I was planning to move our garage refrigerator to the basement. It looked like an easy task if I could secure some help. Eyeballing the clearance of the doorway, it appeared to be sufficient. At the last minute I decided to actually measure the width to assure clearance. Wouldn’t you know, the doorway was too narrow! How embarrassing it would have been to get help from my neighbor and wrestle the fridge down the stairs only to find that it wouldn’t fit. Hefting it back up the stairs would even be more difficult. Taking a measurement of things can be most helpful in a variety of settings. For example, it’s a good idea to regularly assess how we measure up in keeping the commandments, thus allowing us to draw closer to Heavenly Father. Here is an excellent metric to assess personal measurement: “Let thy bowels also be full of charity towards all men, and to the household of faith, and let virtue garnish thy thoughts unceasingly; then shall thy confidence wax strong in the presence of God” (D&C 121:45). When I complete my mortal mission, I want to stand with confidence before God and hear the words, “Well done thou good and faithful servant… Enter thou into the joy of thy Lord” (Matthew 25:21).
When people say, “I want to give my children a better life,” they infer that they experienced some form of deprivation growing up, and want to provide better. This is a great goal if it is more than providing material comforts and conveniences, which in excess can deprive children of lessons learned from sacrifice, patience, and hard work. What can we give our children and grandchildren that will be of the most value, both in this life and the next? The Lord has given parents responsibility to teach children principles of virtue, light, and truth. These values are not usually learned in school classrooms or from friends. “Ye will not suffer your children…that they transgress the laws of God, and fight and quarrel one with another, and serve the devil…but ye will teach them to walk in the ways of truth and soberness; ye will teach them to love one another, and to serve one another” (Mosiah 4:14-15). We can make our homes houses of learning where we talk openly, listen, encourage questioning, testify, exemplify, and seek learning ourselves, for we cannot teach what we do not know. “Reverently speak of the Savior—in the car, on the bus, at the dinner table, as you kneel in prayer, during scriptures study, or late-night conversations—and the Spirit of the Lord will accompany your words…Your testimony will never leave your children…and will prepare them for the challenges they will most surely face” (Neil A. Anderson).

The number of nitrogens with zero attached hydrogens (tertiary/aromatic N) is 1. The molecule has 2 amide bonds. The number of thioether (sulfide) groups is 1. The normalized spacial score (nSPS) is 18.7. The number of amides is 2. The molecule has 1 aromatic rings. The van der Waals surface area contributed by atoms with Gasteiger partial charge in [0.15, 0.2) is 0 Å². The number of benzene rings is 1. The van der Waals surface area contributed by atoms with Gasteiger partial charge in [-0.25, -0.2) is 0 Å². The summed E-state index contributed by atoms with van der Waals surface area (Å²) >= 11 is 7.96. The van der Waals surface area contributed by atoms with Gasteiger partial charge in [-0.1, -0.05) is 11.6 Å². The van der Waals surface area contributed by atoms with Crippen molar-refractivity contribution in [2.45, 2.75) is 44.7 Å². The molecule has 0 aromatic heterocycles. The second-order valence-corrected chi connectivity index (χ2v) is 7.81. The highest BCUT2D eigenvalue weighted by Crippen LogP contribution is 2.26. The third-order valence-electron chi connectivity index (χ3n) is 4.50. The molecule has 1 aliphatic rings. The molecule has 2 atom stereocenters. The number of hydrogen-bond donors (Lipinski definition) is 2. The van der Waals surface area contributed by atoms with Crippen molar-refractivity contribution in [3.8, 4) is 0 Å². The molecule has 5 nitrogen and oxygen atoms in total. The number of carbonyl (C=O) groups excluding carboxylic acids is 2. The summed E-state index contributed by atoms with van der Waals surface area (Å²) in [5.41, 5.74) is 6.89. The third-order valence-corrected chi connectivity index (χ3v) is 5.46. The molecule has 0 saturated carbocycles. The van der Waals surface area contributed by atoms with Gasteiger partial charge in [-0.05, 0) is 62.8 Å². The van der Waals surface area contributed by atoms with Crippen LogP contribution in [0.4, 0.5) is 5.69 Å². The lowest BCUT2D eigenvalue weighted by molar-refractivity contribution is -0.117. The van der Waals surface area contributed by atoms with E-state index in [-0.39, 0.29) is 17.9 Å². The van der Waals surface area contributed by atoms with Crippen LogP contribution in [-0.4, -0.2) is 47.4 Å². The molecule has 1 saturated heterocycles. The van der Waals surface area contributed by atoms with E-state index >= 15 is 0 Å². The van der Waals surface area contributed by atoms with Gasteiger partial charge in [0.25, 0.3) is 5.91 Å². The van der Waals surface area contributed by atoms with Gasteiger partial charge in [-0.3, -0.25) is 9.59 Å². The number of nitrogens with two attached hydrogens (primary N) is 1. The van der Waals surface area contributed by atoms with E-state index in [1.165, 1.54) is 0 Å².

What is a virtuous woman? The scriptures give a description and say her price is far above rubies. (Proverbs 21:10-31) In addition, a virtuous woman radiates an aura of light—expressed in faithfulness, purity, humility, and strength. Those around her can see and feel this light, and are uplifted, not intimidated. She does not flaunt her goodness; rather it is a quiet thing. George Eliot’s tribute to a virtuous woman adds a clear dimension of what I’m trying to become. “Her finely touched spirit…spent itself in channels which had no great name on earth. But the effect of her being on those around her was incalculable…For the growing good of the world is partly dependent on unhistoric acts…half owing to the number who lived faithfully a hidden life and rest in unvisited graves.” A virtuous woman is the unsung, feminine hero in every nation of the world. She does not crave or receive applause, but her brilliant legacy makes the world a better place.